Sunday, February 28, 2010
Down with Uplighters
Up-ligthers have, probably quite rightly, a reputation for being a very inneficient form of lighting. I thought I would share with you a 1 hour project I undertook last year to radically reduce the carbon footprint of our humble up-lighter. As we live in rented accommodation we were not keen to spend huge amounts of money on light fittings for our forty square meter lounge. Instead we bought ourselves a dimmable halogen up-lighter which provided a nice light that could change with our mood and which we could take with us when we moved. Being a large room we had to have quite a powerful light and the up-lighter we chose used a 300watt halogen bulb. We use it virtually every evening for 3-4 hours so it probably accounts for 10% of our lighting bill single headedly.
In September last year I was walking through our local DIY superstore when I spotted some GoVenA 20W dimmable compact fluorescents on special offer and immediately got the idea of replacing the halogen bulb with two of these. [I should say at this point that I am a qualified electrical engineer, but I don’t think that this kind of project is particularly difficult for an average Do-It-Yourselfer with reasonable knowledge of electrics]. In the same store I was able to purchase two bulb holders that came with a screw mount.
Once home I disconnected the lamp and started to remove the halogen fitting. The up-lighter sits on top of two twisted copper tubes (see above picture). One tube carries the live and the earth wires while the other carried the neutral. The halogen lamp was strung between them. Luckily on the fittings there was a screw fixing for part of the halogen lamp assembly which I could use to mount the two new eddison screw fittings. The only thing that remained was to take a live feed wire to the other side fitting and vice versa for the neutral. The earth wire remained connected to the metal part of the lamp (see picture, right for finished assembly). The whole exercise took around an hour and worked perfectly and safely. Actually, as it produces so little heat, its probably safer than the original [HOT!] lamp.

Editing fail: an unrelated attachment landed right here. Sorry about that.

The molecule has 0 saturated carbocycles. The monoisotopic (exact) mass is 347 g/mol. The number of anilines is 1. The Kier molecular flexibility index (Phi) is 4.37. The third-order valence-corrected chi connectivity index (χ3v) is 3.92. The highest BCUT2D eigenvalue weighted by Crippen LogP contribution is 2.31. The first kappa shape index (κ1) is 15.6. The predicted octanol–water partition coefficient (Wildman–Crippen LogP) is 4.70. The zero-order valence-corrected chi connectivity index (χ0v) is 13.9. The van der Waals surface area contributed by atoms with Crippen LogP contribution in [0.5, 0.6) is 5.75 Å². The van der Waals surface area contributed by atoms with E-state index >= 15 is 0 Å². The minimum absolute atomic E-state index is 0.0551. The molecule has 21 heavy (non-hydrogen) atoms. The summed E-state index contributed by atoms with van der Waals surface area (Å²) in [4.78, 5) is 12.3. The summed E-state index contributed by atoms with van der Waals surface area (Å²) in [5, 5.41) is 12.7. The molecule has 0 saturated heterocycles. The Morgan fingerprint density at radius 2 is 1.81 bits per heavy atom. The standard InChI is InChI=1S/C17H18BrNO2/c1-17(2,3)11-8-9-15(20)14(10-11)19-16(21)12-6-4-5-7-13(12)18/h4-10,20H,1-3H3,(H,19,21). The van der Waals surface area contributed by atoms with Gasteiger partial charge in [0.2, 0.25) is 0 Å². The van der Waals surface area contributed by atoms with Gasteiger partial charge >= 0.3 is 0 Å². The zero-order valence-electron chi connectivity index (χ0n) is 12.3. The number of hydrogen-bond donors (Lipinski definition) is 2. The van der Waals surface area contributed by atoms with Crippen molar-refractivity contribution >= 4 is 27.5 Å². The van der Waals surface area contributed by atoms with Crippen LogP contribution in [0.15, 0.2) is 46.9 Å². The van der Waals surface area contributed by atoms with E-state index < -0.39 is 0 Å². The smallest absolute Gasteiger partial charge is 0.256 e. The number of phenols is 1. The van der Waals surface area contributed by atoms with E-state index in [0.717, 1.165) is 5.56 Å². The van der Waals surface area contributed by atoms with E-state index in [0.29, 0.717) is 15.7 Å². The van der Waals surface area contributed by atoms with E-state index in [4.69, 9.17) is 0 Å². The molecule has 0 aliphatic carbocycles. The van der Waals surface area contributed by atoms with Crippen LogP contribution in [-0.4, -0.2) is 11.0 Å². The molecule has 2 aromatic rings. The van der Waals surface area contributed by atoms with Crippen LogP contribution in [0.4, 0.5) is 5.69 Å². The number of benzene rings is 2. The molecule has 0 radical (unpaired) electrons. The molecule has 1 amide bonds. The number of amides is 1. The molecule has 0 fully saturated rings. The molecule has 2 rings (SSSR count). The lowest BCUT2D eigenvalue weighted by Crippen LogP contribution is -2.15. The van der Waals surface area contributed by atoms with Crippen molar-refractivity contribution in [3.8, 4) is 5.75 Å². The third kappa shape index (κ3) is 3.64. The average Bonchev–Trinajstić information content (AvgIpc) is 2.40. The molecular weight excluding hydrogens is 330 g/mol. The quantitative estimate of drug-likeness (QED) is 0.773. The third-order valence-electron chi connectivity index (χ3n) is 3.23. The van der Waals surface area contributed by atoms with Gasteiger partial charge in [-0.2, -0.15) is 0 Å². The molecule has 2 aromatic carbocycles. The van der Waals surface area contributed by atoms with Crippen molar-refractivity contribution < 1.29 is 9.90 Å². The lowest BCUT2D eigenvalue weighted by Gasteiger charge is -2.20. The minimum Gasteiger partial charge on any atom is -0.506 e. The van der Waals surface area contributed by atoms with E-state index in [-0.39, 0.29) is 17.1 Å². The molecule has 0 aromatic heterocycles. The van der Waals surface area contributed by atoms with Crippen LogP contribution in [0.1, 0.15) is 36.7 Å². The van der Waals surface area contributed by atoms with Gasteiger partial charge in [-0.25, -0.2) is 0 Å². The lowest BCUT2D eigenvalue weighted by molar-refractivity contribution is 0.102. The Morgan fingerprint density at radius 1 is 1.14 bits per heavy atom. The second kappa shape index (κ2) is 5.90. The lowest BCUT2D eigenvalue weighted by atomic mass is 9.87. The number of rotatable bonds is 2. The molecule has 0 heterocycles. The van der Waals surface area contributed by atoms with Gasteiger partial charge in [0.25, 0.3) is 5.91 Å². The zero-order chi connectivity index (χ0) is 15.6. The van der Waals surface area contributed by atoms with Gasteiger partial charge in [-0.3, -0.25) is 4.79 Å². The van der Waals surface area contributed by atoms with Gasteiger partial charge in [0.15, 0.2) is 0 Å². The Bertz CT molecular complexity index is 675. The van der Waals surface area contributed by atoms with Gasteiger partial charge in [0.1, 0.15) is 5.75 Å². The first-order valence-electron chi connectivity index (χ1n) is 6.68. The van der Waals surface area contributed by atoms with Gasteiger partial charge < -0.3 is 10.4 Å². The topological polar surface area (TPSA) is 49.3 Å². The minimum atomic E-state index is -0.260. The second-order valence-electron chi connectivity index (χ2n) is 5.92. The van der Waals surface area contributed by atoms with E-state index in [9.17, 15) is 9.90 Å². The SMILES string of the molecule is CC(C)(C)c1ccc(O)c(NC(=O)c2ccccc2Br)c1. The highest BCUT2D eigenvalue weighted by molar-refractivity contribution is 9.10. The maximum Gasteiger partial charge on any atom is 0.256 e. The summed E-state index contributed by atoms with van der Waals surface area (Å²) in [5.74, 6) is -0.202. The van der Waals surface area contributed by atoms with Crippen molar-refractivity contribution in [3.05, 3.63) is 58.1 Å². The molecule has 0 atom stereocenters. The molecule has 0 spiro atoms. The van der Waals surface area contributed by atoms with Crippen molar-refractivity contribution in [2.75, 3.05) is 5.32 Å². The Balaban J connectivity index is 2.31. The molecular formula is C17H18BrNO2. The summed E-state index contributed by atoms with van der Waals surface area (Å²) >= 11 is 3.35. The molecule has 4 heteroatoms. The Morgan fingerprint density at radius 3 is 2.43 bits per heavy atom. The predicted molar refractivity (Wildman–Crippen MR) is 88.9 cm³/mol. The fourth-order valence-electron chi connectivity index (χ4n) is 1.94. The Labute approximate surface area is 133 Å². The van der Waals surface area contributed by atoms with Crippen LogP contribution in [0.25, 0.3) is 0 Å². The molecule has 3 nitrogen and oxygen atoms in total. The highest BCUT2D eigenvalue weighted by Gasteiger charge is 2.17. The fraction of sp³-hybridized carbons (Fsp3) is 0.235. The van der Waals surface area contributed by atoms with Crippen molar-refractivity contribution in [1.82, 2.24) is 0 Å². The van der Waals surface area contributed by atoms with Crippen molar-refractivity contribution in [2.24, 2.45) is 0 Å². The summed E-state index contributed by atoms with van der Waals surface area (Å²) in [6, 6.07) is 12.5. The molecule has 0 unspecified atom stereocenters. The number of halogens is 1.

The twin 20W bulbs are easily as bright (if not brighter) at maximum brightness as the 300W halogen was, but uses just 13% of the electricity. If, as I assume, this one fitting consumed 10% of our lighting power, which In turn is 10% of the electricity we use and that is 20% of our total household energy consumption then I saved 0.17%1 of my total household energy consumption for a cost of around £40. Better still the light spectrum coming from the bulb is cleaner and whiter than the original halogen bulb and the spectrum remains the same as the light is dimmed. According to the GoVenA website the lamp can be dimmed to 2% of full power – or just 0.4W per bulb! These bulbs are extremely efficient even compared to other compact fluorescents. FYI I found two YouTube videos of a similar bulb here and here.
1This is not quite true in winter as, ironically, the heat produced by the halogen lamp did mean that the central heating system had to work less hard. However electricity does produce much more CO2 than natural gas for the same heat output so the carbon saving is still significant.